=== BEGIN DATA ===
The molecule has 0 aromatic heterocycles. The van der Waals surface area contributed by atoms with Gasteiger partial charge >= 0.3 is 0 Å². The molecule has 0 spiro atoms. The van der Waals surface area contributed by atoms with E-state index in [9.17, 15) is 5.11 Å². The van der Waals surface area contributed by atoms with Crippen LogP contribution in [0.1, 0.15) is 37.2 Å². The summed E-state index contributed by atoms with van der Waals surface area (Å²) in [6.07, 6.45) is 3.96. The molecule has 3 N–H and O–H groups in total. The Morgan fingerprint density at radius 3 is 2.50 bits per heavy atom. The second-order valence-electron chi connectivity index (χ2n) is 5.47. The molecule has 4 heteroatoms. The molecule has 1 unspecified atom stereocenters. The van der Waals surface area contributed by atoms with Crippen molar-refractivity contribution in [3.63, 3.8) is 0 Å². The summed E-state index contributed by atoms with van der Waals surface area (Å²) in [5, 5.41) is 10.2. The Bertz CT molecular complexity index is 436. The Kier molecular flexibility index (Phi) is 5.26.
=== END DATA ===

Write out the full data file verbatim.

The molecule has 0 aromatic heterocycles. The van der Waals surface area contributed by atoms with Gasteiger partial charge >= 0.3 is 0 Å². The molecule has 0 spiro atoms. The van der Waals surface area contributed by atoms with E-state index in [9.17, 15) is 5.11 Å². The van der Waals surface area contributed by atoms with Crippen LogP contribution in [0.1, 0.15) is 37.2 Å². The summed E-state index contributed by atoms with van der Waals surface area (Å²) in [6.07, 6.45) is 3.96. The molecule has 3 N–H and O–H groups in total. The Morgan fingerprint density at radius 3 is 2.50 bits per heavy atom. The second-order valence-electron chi connectivity index (χ2n) is 5.47. The molecule has 4 heteroatoms. The molecule has 1 unspecified atom stereocenters. The van der Waals surface area contributed by atoms with Crippen molar-refractivity contribution in [3.63, 3.8) is 0 Å². The summed E-state index contributed by atoms with van der Waals surface area (Å²) in [5, 5.41) is 10.2. The Bertz CT molecular complexity index is 436. The Kier molecular flexibility index (Phi) is 5.26.